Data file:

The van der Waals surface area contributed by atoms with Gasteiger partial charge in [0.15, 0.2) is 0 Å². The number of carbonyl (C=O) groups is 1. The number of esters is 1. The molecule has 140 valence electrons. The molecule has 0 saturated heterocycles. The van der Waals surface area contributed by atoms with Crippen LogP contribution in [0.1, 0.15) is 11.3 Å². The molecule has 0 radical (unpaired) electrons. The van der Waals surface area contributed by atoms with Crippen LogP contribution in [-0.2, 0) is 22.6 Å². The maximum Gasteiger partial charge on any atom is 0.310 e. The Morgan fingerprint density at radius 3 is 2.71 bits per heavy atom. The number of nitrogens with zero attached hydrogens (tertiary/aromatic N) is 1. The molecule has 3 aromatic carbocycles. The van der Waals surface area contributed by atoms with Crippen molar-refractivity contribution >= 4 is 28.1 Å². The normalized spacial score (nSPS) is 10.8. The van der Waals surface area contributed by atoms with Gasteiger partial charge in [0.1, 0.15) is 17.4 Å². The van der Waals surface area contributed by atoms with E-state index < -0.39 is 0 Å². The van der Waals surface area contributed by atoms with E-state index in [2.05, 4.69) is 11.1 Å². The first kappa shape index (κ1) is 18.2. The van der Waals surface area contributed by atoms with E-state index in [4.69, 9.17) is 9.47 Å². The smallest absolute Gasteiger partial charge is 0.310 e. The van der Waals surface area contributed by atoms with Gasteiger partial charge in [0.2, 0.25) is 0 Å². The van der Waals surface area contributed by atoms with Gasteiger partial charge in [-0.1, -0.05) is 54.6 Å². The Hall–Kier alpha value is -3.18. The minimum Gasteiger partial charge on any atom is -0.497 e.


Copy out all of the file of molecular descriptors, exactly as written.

The van der Waals surface area contributed by atoms with Gasteiger partial charge in [0.15, 0.2) is 0 Å². The number of carbonyl (C=O) groups is 1. The number of esters is 1. The molecule has 140 valence electrons. The molecule has 0 saturated heterocycles. The van der Waals surface area contributed by atoms with Crippen LogP contribution in [0.1, 0.15) is 11.3 Å². The molecule has 0 radical (unpaired) electrons. The van der Waals surface area contributed by atoms with Crippen LogP contribution in [-0.2, 0) is 22.6 Å². The maximum Gasteiger partial charge on any atom is 0.310 e. The Morgan fingerprint density at radius 3 is 2.71 bits per heavy atom. The number of nitrogens with zero attached hydrogens (tertiary/aromatic N) is 1. The molecule has 3 aromatic carbocycles. The van der Waals surface area contributed by atoms with Crippen molar-refractivity contribution >= 4 is 28.1 Å². The normalized spacial score (nSPS) is 10.8. The van der Waals surface area contributed by atoms with Gasteiger partial charge in [0.1, 0.15) is 17.4 Å². The van der Waals surface area contributed by atoms with E-state index < -0.39 is 0 Å². The van der Waals surface area contributed by atoms with E-state index in [2.05, 4.69) is 11.1 Å². The first kappa shape index (κ1) is 18.2. The van der Waals surface area contributed by atoms with E-state index in [4.69, 9.17) is 9.47 Å². The smallest absolute Gasteiger partial charge is 0.310 e. The van der Waals surface area contributed by atoms with Gasteiger partial charge in [0.2, 0.25) is 0 Å². The van der Waals surface area contributed by atoms with Gasteiger partial charge in [-0.1, -0.05) is 54.6 Å². The Hall–Kier alpha value is -3.18. The minimum Gasteiger partial charge on any atom is -0.497 e.